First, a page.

Monday, 31 March 2014

The Conservative Party Simulator 2015 Review (PC)

"This lady's for turning."

Simulators have undergone something of a renaissance in the last few years; transforming from the weird hobby cultivated by dads, into a quirky internet bating industry. Previously a genre devoted to trucking simulators played by serial killers planning their next kill, it has recently been inundated with release of the more ungrounded simulators – such as Goat Simulator and Surgeon Simulator. With this increasingly rambling statement in mind, I’ve reviewed what will surely be known as the apex of the genre - The Conservative Party Simulator 2015.

I don’t really know where to begin with The Conservative Party Simulator 2015 other than it is an ingenious, sometimes inspired, insight into the greatest government the British Isles has seen in its illustrious eleven hundred year history (you heard correctly, Pitt the Elder). The developers (1% Studios) have stated the game was designed to be as accurate as possible, and they were telling the truth. Attention to detail is king here, and although doesn't add to the game in a pragmatical sense - I appreciated scenes like the one with Michael Gove sat laughing whilst reading Oliver Twist.
Other highlights include the sequences where you have to set the monthly deficit exaggeration, and the creative Rent Boy stage - in which you control the PR department trying to defend Mark Menzies.

Gameplay is segmented and takes place in three stages. I’ll admit that initially playing The Conservative Party Simulator 2015 was as confusing as watching Eraserhead at 4am, but if you persevere it eventually becomes rewarding. The first part take place during your custom politician’s childhood; though it should be noted that no matter how much effort you put into designing your MP, they all come from the same background and play similarly. There is little diversity to speak of. Honestly, it's not an entertaining section as there’s little input required from the player, since the work is done entirely for you by wild beasts, sorry, ‘servants.’

The whack-a-servant mini-game is surprisingly addictive.

During the middle segment you are given free rein to do as you please, as you have the option to blame the austerity measures on the previous government. This allows for you to pass as many draconian laws as possible, or make the harshest cuts. You have a two year margin to exploit this option, safe in the knowledge you can get away with it like Justin Bieber at a mass murder trial. So you strangle development, tell people to get jobs whilst failing at your own, and eat at lavish dinners when everyone else raids food-banks. Perhaps even more incredulously, you can give the chancellor job to a man with the economic skill of an infant playing with a toy till. Imagine that.

It’s in the third segment where the gameplay branches out into complex spreadsheets and data, as you actually have to make it seem like you’re doing your job instead of living your own fantasy of peasant-punishing. Because you're partnered up with EU-fetishists, you’ll spend as much time tinkering with pointless by-laws as the lower classes do hanging the nooses in their extra bedrooms – which they can’t afford thanks to your fantastic laws. Luckily you can easily sedate the masses by lowering the price of pints and bingo. Take that shit-munchers!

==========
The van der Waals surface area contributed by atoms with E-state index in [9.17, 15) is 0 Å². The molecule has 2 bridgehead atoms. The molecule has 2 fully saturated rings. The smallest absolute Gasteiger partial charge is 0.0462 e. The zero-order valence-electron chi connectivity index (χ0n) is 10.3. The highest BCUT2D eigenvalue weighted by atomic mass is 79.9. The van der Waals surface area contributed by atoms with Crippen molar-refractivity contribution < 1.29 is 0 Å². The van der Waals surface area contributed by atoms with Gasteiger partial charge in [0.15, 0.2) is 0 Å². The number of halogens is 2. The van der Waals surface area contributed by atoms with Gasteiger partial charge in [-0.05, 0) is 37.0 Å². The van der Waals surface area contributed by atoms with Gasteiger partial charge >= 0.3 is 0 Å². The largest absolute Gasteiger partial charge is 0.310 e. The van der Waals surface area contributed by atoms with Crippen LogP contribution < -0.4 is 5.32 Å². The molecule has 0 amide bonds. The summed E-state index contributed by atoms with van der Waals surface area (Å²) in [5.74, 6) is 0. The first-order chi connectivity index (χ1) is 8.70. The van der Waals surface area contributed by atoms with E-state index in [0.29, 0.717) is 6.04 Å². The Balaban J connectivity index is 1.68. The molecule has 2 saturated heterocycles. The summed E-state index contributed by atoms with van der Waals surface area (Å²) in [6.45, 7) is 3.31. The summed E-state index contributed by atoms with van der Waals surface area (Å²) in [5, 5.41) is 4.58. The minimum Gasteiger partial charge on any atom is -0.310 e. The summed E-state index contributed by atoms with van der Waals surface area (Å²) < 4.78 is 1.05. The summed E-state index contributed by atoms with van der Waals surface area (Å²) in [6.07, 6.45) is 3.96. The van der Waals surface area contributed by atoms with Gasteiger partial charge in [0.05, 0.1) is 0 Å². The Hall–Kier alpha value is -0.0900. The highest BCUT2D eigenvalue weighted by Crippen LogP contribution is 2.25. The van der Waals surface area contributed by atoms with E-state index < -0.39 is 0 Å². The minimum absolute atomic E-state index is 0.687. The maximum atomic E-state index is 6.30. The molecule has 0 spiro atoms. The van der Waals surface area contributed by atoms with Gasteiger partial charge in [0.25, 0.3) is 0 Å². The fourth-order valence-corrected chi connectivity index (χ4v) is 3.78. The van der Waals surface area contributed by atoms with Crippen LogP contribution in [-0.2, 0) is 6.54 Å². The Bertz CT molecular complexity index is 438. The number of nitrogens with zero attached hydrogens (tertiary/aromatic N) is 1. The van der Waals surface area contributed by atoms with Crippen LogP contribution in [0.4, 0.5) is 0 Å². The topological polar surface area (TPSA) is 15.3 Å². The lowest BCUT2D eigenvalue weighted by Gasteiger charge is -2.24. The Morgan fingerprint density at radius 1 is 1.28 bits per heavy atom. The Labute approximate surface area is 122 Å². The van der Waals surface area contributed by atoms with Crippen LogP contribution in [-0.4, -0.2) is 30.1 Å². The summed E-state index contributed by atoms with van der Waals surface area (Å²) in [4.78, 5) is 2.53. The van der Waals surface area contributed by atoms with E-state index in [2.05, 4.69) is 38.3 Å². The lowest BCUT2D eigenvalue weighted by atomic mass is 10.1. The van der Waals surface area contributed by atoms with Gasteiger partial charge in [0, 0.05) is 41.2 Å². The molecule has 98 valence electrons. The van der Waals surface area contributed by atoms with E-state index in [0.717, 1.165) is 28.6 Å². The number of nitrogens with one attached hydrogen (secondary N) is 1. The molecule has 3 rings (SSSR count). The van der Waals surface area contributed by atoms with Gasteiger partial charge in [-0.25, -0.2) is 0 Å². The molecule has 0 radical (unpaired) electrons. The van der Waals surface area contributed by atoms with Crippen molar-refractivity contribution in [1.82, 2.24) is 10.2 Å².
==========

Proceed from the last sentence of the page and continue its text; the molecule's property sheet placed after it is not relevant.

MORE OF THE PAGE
Part of the challeneg comes from the fact that you lack any defining archetypes other than stuffy middle aged rich guy. The main rival parties all have at least some semblance of charisma, and their spin doctors are an unholy combination of Malcolm Tucker and Al Pacino in Devil’s Advocate. All the people in your party have the personality of a breeze-block with three high achieving kids. Send them out for PR purposes and suddenly Curries benefits from the wave of punched TVs. There was one constituent who criticised an MP of mine on the social networks, essentially claiming that: “like the unique selling point of a ten thousand dollar whore, he’s a first class cunt,” and I honestly couldn't tell to whom he was referring. 

Graphically, the simulator is terrible. I’m not sure what engine 1% Studios used, but the character models tend to resemble a shaved baboon that hasn’t had to tie its own shoelaces for the past forty years. The colour scale is a horrible pallet of blues, browns, blacks and greys. It’s just not interesting to look at. Quite frankly, it’s an Eton Mess. The same can be said about the sound design, I found myself practically nodding off every time my MPs opened my mouth, and a horrible bleating sound came out.  For a glorious PC game, on the engine side it’s rather archaic and has no place in 2014.

Above: How outdated the characters appear

The Conservative Party Simulator 2015 brings respectability back to simulators. Still, it’s not a perfect game. There are things that 1% Studios clearly need to be patching at a later date, most vitally in need is the difficulty curve. Whilst the challenge is padded fairly consistent throughout, the expenses system is broken - you can basically exploit it without consequence – and the democracy features rarely work. The best example of the latter was when the majority of parliament voted for research into whether my party’s policies were adversely affecting our constituents. If implemented correctly the democracy features should force me to adhere to the vote, but they appeared to glitch and I could just ignore it.  

Regardless, fans of the Conservative Party would be remiss to ignore it; especially since the developers said they’ll finally be working on something new in 2015.

Rating:  9